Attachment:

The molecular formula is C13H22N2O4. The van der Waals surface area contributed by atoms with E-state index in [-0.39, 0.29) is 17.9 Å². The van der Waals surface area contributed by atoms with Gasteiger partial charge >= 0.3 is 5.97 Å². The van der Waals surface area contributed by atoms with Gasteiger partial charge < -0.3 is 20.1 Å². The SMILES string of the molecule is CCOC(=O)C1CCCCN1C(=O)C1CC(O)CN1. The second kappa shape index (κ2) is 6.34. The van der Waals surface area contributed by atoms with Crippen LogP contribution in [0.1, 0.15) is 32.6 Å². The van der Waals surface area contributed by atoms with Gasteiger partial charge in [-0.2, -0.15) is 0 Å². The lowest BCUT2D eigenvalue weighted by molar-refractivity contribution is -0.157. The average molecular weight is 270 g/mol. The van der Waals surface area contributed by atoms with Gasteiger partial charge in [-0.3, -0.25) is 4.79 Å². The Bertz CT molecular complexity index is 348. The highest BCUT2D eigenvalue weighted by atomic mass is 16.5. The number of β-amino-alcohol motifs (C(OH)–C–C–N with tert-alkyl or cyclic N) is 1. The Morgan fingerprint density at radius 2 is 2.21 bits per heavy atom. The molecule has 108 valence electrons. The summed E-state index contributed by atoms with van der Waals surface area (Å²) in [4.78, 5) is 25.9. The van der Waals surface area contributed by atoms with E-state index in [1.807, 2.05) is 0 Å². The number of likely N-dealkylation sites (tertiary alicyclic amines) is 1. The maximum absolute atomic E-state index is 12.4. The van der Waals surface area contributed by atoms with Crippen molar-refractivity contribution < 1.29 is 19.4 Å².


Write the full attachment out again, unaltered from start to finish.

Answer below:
The molecular formula is C13H22N2O4. The van der Waals surface area contributed by atoms with E-state index in [-0.39, 0.29) is 17.9 Å². The van der Waals surface area contributed by atoms with Gasteiger partial charge >= 0.3 is 5.97 Å². The van der Waals surface area contributed by atoms with Gasteiger partial charge < -0.3 is 20.1 Å². The SMILES string of the molecule is CCOC(=O)C1CCCCN1C(=O)C1CC(O)CN1. The second kappa shape index (κ2) is 6.34. The van der Waals surface area contributed by atoms with Crippen LogP contribution in [0.1, 0.15) is 32.6 Å². The van der Waals surface area contributed by atoms with Gasteiger partial charge in [-0.2, -0.15) is 0 Å². The lowest BCUT2D eigenvalue weighted by molar-refractivity contribution is -0.157. The average molecular weight is 270 g/mol. The van der Waals surface area contributed by atoms with Gasteiger partial charge in [-0.3, -0.25) is 4.79 Å². The Bertz CT molecular complexity index is 348. The highest BCUT2D eigenvalue weighted by atomic mass is 16.5. The number of β-amino-alcohol motifs (C(OH)–C–C–N with tert-alkyl or cyclic N) is 1. The Morgan fingerprint density at radius 2 is 2.21 bits per heavy atom. The molecule has 108 valence electrons. The summed E-state index contributed by atoms with van der Waals surface area (Å²) in [4.78, 5) is 25.9. The van der Waals surface area contributed by atoms with E-state index in [1.807, 2.05) is 0 Å². The number of likely N-dealkylation sites (tertiary alicyclic amines) is 1. The maximum absolute atomic E-state index is 12.4. The van der Waals surface area contributed by atoms with Crippen molar-refractivity contribution < 1.29 is 19.4 Å².